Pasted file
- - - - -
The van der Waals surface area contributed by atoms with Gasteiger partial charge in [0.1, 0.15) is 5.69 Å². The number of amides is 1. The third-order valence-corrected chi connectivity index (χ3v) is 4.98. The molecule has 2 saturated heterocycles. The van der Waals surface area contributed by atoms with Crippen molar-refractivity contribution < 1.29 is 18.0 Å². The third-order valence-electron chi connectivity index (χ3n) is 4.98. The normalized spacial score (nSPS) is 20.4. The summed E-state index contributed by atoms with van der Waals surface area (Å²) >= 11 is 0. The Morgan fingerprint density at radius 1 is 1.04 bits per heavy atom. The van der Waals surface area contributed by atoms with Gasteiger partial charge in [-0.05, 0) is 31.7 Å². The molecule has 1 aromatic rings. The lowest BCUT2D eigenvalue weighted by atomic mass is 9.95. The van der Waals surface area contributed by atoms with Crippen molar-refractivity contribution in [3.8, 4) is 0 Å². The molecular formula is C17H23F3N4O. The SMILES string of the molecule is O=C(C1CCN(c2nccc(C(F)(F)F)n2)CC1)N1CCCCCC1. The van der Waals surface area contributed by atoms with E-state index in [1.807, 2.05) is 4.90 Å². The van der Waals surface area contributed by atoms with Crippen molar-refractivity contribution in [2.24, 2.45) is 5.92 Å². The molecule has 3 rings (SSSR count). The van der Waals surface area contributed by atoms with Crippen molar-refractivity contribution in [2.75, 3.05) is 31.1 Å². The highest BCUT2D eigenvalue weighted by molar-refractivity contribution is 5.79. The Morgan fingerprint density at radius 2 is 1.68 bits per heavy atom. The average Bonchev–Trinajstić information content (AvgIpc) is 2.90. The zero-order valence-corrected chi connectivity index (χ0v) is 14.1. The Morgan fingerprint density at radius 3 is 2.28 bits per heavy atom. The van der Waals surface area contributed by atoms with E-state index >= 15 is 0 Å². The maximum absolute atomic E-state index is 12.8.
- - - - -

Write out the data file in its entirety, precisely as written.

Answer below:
The van der Waals surface area contributed by atoms with Gasteiger partial charge in [0.1, 0.15) is 5.69 Å². The number of amides is 1. The third-order valence-corrected chi connectivity index (χ3v) is 4.98. The molecule has 2 saturated heterocycles. The van der Waals surface area contributed by atoms with Crippen molar-refractivity contribution < 1.29 is 18.0 Å². The third-order valence-electron chi connectivity index (χ3n) is 4.98. The normalized spacial score (nSPS) is 20.4. The summed E-state index contributed by atoms with van der Waals surface area (Å²) >= 11 is 0. The Morgan fingerprint density at radius 1 is 1.04 bits per heavy atom. The van der Waals surface area contributed by atoms with Gasteiger partial charge in [-0.05, 0) is 31.7 Å². The molecule has 1 aromatic rings. The lowest BCUT2D eigenvalue weighted by atomic mass is 9.95. The van der Waals surface area contributed by atoms with Crippen molar-refractivity contribution in [3.8, 4) is 0 Å². The molecular formula is C17H23F3N4O. The SMILES string of the molecule is O=C(C1CCN(c2nccc(C(F)(F)F)n2)CC1)N1CCCCCC1. The van der Waals surface area contributed by atoms with E-state index in [1.807, 2.05) is 4.90 Å². The van der Waals surface area contributed by atoms with Crippen molar-refractivity contribution in [2.24, 2.45) is 5.92 Å². The molecule has 3 rings (SSSR count). The van der Waals surface area contributed by atoms with Crippen molar-refractivity contribution in [2.75, 3.05) is 31.1 Å². The highest BCUT2D eigenvalue weighted by molar-refractivity contribution is 5.79. The Morgan fingerprint density at radius 2 is 1.68 bits per heavy atom. The average Bonchev–Trinajstić information content (AvgIpc) is 2.90. The zero-order valence-corrected chi connectivity index (χ0v) is 14.1. The Morgan fingerprint density at radius 3 is 2.28 bits per heavy atom. The van der Waals surface area contributed by atoms with E-state index >= 15 is 0 Å². The maximum absolute atomic E-state index is 12.8.